The 2022 United Nations Climate Change Conference, COP27, is dubbed ‘African COP’ as the impact of climate change on African countries will be a key theme of discussions. Agriculture and food systems will also be a critical focus of COP27, with Saturday, 12 November, dedicated to both themes, in addition to adaptation. Also high on the climate agenda is the role of the youth, as 10 November is dedicated to their participation.
Ahead of COP27 and in line with their commitment to this youth agenda, the African Development Bank and the Global Center on Adaptation hosted a webinar to examine ways to make agriculture attractive to the youth.
The webinar titled, Are Climate-Smart and Digital Agriculture Solutions the Silver Bullet to Attract Youth, highlighted the potential of climate-smart and digital agriculture in attracting young people and thereby rejuvenating an aging global agricultural sector.
Dr. Kevin Kariuki, African Development Bank’s Vice President for Power Energy, Climate and Green Growth, pointed out the challenges the agriculture sector faces due to the changing climate change.
“Agriculture across most of sub-Saharan Africa is still predominantly rain-fed and therefore extremely vulnerable to both short-term fluctuations and long-term changes in climate conditions. It is the most exposed sector with estimates indicating that climate change will cause a decrease in yields of 8 – 22% for Africa’s rain-fed staple crops over the next 20 years,” Kariuki said.
Dr. Beth Dunford, African Development Bank’s Vice President for Agriculture, Human and Social Development, noted that while agriculture holds tremendous potential for job creation in Africa, its current traditional form is not attractive to young people for various reasons, including negative perceptions.
“Who wants to wear overalls, dig the field with a hoe or drive a tractor when we can do it in a suit and dust coat, right? However, technology makes agriculture cool enough to motivate them to use tech-enabled enterprises to be part of agricultural value chains,” Dunford said.
Prof. Anthony Nyong, Senior Director for Africa at the Global Centre on Adaptation, said: “There is a gap in the agriculture sector in Africa, and that is in the use of digital solutions.”
AAAP’s Climate Smart Digital Technologies for Agriculture and Food Security Pillar is scaling up access to digital technologies and associated data-driven agricultural and financial services for at least 30 million African farmers.
In the African Development Bank’s Program to Build Resilience for Food and Nutrition Security in the Horn of Africa (BREFONS), currently ongoing in Djibouti, Ethiopia, Kenya, Somalia, South Sudan, and Sudan, the AAAP is facilitating the integration of climate-smart digital technologies for adaptation and resilience.
“The project will increase the productivity of crops and livestock by 30%, reaching about 1.3 million farmers and pastoralists using climate services such as index insurance. About 55,000 additional jobs will be created for youth and women,” said Oluyede Ajayi, Africa Program Lead, Food Security and Rural Well Being, Global Centre on Adaptation.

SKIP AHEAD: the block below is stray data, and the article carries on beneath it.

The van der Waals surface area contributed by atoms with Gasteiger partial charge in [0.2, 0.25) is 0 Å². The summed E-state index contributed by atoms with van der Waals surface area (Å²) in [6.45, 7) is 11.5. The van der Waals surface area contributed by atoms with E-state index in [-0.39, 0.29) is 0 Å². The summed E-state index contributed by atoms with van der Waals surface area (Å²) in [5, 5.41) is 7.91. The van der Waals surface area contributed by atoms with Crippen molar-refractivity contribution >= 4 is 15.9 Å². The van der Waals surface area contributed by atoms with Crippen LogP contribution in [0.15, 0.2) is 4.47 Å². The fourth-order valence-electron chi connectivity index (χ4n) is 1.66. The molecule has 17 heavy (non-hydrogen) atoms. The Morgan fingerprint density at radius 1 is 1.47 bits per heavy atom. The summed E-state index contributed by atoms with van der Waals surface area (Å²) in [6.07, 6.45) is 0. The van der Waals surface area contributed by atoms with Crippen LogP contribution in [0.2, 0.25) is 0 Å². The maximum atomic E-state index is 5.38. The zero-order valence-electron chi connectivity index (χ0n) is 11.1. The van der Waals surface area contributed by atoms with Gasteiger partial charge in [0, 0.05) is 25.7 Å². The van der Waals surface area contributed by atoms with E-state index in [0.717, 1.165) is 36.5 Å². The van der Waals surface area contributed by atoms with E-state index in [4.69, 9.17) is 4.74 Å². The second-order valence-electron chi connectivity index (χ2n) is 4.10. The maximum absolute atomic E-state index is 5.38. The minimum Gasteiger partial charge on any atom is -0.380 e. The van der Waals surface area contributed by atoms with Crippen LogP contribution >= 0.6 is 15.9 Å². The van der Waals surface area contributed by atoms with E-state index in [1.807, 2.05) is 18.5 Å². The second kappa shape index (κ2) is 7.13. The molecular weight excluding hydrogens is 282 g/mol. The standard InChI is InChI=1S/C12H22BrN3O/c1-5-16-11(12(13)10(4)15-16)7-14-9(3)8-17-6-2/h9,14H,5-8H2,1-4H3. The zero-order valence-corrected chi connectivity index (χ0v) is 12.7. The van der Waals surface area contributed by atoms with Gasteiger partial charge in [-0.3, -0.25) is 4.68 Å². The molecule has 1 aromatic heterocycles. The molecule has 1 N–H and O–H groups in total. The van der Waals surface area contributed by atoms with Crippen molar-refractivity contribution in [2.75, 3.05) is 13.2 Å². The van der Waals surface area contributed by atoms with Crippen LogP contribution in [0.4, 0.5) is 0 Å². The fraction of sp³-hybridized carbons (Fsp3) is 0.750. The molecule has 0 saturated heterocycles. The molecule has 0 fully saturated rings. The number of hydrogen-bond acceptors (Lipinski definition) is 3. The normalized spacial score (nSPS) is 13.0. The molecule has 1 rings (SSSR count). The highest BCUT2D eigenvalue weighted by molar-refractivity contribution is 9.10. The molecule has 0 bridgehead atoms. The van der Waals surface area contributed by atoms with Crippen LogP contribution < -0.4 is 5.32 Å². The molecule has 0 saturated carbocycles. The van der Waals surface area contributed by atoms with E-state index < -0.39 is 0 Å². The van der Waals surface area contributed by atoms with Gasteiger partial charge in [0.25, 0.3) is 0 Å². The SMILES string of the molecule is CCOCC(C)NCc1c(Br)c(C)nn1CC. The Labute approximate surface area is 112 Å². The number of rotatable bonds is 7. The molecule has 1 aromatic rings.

Panelists said the youth must utilize their digital skills to accelerate the transformation of the agricultural sector, which forms the central pillar of Africa’s economy. They urged participants to contribute to solutions that enhance market linkages to promote agribusiness.
“Africa’s significant youth population faces rising unemployment with myriad negative consequences. These challenges are further exacerbated by climate shocks, skill gaps & limited preparedness to address the effects of climate change,” said Andre-Marie Taptue, Principal Economist at the African Development Bank’s Jobs for Youth program.
AAAP’s YouthAdapt program promotes sustainable job creation through entrepreneurship in climate adaptation and resilience in Africa by unlocking $3 billion in credit for adaptation action.
Last year, the first set of ten young African entrepreneurs and Micro, Small, and Medium-sized Enterprises offering innovative solutions and business ideas that can drive climate change adaptation and resilience were awarded at COP26 in Glasgow. This year the Africa Youth Adaptation Competition 20 enterprises across Africa will each receive up to $100,000 in addition to mentorship and coaching to support their climate change adaptation innovation.
Panelists included Claude Migisha from the African Development Bank, Dr. Fleur Wouterse, and Aramide Abe from the Global Center of Adaptation. They shared their views on how AAAP was shaping and adding value to the Bank Digital Agriculture Flagship program, ways to accelerate investor engagement in agriculture adaptation, and how the YouthADAPT was moving the needle on entrepreneurship, unlocking finance and job creation.
Gislaine Matiedje Nkenmayi from Mumita Holdings, a recipient of the 2021 YouthADAPT Challenge award, shared her experience on how the $100,000 grant transformed her enterprise.
“With the grant, we were able to reach out to more than 10 cooperatives with a total of 257 smallholder farmers, to whom we offer free advisory services, low-cost greenhouses and solar-powered irrigation systems. We have been able to expand production from 100kg to 1000kg of fresh vegetables weekly,” Nkenmayi said.
In her concluding remarks, Edith Ofwona Adera, Principal Regional Climate Change Officer and AAAP coordinator at the Bank stressed the need to strengthen adaptation and resilience measures and expedite mainstreaming climate adaptation for transformation at scale. She called for the engagement of the private sector, given the role they can play in adapting to climate change, financing adaptation, and supporting others through products and services for resilience.
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